The BASIC Programming Language was originally designed by John G. Kemeny and Thomas E. Kurtz and released at Dartmouth College in 1964. BASIC stands for Beginners’ All-purpose Symbolic Instruction Code. The initial purpose was to enable students in fields other than science and mathematics to use computers. At the time, nearly all use of computers required writing custom software, which was something only scientists and mathematicians tended to learn.
When the first microcomputers began to appear in the 1970s, the need for a simpler high-level programming language arose. Several dialects of BASIC were then developed, including Microsoft BASIC in 1975.
The first version of BASIC developed by Microsoft was the ALTAIR BASIC. This is a small excerpt of the Altair Basic Reference Manual.
Before a computer can perform any useful function, it must be “told” what to do. Unfortunately, at this time, computers are not capable of understanding English or any other “human” language. This is primarily because our languages are rich with ambiguities and implied meanings.
The computer must be told precise instructions and the exact sequence of operations to be performed in order to accomplish any specific task. Therefore, in order to facilitate human communication with a computer, programming languages have been developed.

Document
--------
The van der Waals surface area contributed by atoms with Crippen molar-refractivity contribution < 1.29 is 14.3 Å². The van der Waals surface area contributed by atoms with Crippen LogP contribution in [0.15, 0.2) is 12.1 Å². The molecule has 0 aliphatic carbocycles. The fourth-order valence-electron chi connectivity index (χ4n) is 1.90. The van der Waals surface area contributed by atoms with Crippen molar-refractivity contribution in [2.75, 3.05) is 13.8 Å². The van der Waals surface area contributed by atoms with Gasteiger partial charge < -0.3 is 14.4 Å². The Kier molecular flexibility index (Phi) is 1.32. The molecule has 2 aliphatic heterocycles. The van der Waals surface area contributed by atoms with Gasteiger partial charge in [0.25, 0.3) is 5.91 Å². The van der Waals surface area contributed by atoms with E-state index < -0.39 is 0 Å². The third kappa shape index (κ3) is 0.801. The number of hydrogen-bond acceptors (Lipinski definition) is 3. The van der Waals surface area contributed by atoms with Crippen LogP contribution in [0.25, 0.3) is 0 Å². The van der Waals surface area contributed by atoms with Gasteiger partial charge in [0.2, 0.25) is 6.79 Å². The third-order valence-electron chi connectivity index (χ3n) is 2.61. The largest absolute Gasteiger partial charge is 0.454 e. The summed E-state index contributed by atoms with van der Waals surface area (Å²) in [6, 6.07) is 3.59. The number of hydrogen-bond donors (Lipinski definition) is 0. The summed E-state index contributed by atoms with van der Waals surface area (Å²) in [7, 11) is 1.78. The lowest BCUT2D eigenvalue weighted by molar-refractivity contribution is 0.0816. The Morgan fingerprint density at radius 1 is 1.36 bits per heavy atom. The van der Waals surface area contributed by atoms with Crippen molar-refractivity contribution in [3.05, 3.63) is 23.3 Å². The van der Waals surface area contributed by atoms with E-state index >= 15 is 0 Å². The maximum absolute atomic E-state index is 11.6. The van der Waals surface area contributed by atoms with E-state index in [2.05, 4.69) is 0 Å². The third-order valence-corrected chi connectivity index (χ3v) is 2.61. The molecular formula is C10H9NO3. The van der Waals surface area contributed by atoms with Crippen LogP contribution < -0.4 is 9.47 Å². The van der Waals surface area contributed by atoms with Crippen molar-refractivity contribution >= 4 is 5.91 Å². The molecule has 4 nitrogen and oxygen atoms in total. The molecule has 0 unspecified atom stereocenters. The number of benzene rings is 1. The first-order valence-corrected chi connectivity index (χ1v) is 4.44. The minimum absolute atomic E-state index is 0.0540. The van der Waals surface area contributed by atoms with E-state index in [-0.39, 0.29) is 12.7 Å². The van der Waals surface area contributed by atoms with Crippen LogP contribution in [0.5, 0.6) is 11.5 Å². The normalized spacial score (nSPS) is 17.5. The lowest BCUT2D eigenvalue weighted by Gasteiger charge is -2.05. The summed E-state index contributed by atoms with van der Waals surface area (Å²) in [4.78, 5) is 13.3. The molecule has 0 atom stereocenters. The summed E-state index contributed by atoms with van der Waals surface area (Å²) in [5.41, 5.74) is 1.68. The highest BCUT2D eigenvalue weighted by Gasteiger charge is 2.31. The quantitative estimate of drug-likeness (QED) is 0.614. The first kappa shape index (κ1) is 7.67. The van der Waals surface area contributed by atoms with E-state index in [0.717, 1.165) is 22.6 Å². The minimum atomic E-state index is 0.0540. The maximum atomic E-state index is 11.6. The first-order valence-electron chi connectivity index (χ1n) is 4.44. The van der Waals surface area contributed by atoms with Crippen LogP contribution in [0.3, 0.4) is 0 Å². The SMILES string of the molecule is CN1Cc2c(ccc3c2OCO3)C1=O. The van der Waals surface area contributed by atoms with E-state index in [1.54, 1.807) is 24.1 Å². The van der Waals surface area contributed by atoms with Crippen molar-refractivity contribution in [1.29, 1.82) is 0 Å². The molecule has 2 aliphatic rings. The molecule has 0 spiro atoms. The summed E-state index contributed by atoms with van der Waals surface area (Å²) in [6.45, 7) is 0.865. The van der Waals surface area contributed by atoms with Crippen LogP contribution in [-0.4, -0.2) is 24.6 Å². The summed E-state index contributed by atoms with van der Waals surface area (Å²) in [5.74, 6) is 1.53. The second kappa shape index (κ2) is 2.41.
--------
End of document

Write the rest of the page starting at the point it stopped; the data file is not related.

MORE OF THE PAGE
ALTAIR BASIC is a programming language both easily understood and simple to use. It serves as an excellent “tool” for applications in areas such as business, science and education. Mith only a few hours of using BASIC, you will find that you can already write programs with an ease that few other computer languages can duplicate.
BASIC Programing Language today
In October 2008, Microsoft released Small Basic. The language has only 14 keywords. Small Basic Version 1.0 (12 June 2011) was released with an updated Microsoft MSDN Web site that included a full teacher curriculum, a Getting Started Guide, and several e-books.
Small Basic was released to get 8 to 10-year-old kids into programming. The goal was to learn the fundamentals of computer programming and then move to Visual Studio.